As has been documented through fan sites, word of mouth, and in hysterical tones in the likes on NME; it has been a… lengthy wait for a new record. There was rumblings and rumour a few months back that the new album was going to be called ‘Ultraviolet Robot’. That would have been kick-ass, and as they’re not using it, I’m totally stealing it for a future E.P.! Disgraced former comrade Oliveri is back in the fold, which means more scintillating and life-affirming screams. Grohl is back. It is axiomatic to say that he is the best drummer in the world, today, and he will bring his usual blend of monstrous talent, and primal power to the fold. Apparently Trent Reznor is making an appearance. Lanegan is back, one suspects lacking in conversation; wanders into the studio, records his vocals, and departs without a word, screeching off into the suburban and sunny shine of a Burbank day. Elton John and Jake Shears are involved, perhaps lending vocals to an enthralling and charged disco-soul-pop beast; whether together or individually; taken lead vocals or doing backing, is yet to be revealed. Alex Turner is on board; one hopes lending guitar as well as vocal. There is some hesitant voices that say it could be a case of throwing everything into the mix to get results, or throwing a certain excremental substance against a wall, to see what sticks. From a band who have produced 5 albums with little abstract experimentation or huge collaborative spirit, it is just an evolutionary step. I shall post the track list, and release date, below; but as you can see, there are some bloody exciting and odd titles. I have in my head, assigned the various collaborators, to the various songs. ‘I Appear Missing’, HAS to be a song featuring Lanegan?! The band need not my honey-words or apoplectic lust to see them shift units, delight and unite the fans, and show the rest of the scene, how the hell and album should be done. Although with a huge number of reviews about this track, and so little depth or back-story, I felt compelled by the niche. Listen to this gorgeous explosion here, and lick your lips in anticipation, as the album is just over 3 weeks away, and I for one, will be doing it the old-fashioned way. Waiting outside of H.M.V. at 9am the day it is due to go on sale; smashing a defenseless 13-year-old out of the way, skipping to the till like a moron, and playing the bad boy all the way home. For the purposes of that day I will be living in Scotland. The boys are back in town, and holy crap…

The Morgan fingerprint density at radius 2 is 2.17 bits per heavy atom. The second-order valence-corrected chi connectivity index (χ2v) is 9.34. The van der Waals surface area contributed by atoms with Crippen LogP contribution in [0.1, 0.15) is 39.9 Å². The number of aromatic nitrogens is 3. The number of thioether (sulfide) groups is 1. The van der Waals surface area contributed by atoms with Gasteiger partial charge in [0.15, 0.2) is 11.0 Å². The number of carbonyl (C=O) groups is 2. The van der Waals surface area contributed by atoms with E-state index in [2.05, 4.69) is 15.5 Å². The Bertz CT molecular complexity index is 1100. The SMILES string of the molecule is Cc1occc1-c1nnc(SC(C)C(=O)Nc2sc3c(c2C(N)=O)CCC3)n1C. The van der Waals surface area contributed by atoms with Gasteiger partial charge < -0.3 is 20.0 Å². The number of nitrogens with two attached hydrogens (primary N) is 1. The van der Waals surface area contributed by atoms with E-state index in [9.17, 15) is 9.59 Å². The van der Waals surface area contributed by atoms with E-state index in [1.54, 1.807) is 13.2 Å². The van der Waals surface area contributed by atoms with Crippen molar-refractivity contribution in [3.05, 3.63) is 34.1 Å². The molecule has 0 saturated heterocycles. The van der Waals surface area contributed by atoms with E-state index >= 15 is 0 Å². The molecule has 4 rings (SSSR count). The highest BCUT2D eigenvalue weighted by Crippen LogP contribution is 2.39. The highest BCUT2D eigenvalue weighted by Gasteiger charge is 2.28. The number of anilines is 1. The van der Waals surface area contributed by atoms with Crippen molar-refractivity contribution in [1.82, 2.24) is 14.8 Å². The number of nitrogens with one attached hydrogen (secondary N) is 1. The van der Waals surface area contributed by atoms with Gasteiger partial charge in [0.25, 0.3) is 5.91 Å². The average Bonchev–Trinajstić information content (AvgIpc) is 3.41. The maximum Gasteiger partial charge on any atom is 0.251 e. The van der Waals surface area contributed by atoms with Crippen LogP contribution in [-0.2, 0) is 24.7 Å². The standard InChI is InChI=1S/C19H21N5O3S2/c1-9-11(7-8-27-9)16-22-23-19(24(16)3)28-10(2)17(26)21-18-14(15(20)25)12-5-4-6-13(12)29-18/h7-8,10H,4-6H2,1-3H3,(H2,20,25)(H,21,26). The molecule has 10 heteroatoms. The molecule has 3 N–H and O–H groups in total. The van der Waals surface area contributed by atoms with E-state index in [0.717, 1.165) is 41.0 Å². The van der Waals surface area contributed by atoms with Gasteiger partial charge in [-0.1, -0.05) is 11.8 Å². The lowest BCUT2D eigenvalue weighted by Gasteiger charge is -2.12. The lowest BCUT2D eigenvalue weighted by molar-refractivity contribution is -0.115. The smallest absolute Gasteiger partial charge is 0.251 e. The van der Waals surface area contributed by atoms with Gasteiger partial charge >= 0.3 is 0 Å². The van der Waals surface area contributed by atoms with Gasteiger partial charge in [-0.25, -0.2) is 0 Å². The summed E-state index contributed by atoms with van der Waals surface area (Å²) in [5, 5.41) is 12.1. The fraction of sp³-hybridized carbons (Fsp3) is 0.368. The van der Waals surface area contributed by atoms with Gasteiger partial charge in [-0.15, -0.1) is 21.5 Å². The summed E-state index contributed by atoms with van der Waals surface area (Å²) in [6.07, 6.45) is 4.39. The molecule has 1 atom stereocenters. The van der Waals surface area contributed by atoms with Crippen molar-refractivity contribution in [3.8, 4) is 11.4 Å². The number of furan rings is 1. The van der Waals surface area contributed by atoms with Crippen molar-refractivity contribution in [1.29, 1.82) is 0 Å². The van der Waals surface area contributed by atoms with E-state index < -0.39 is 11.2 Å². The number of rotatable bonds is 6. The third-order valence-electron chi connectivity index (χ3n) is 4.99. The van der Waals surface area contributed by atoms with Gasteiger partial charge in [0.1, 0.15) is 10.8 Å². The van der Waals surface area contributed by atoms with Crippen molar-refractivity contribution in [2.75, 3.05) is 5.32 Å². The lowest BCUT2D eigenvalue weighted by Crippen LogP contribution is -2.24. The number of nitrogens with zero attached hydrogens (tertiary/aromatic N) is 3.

… they are as fresh, astonishing and brilliant as they were in 1998.

 

 

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Matador Records

is listing June 4th as the release date for ‘…Like Clockwork’ (as well as a pre-order link), with the following track list and info:

1. Keep Your Eyes Peeled
2. I Sat By The Ocean
3. The Vampyre of Time and Memory
4. If I Had A Tail
5. My God Is The Sun
6. Kalopsia
7. Fairweather Friends
8. Smooth Sailing
9. I Appear Missing
10. …Like Clockwork

 

‘…. Like Clockwork’ was produced by Joshua Homme and QOTSA, recorded by Mark Rankin with additional engineering by Justin Smith, at Josh’s studio, Pink Duck, in Burbank, California.

 

 

 

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Official:

http://www.mygodisthesun.com/

Facebook:

http://www.facebook.com/QOTSA

Twitter:

https://twitter.com/qotsa

YouTube:

http://www.youtube.com/artist/queens-of-the-stone-age

Sound Cloud:

http://www.youtube.com/artist/queens-of-the-stone-age

MySpace:

http://www.myspace.com/queensofthestoneage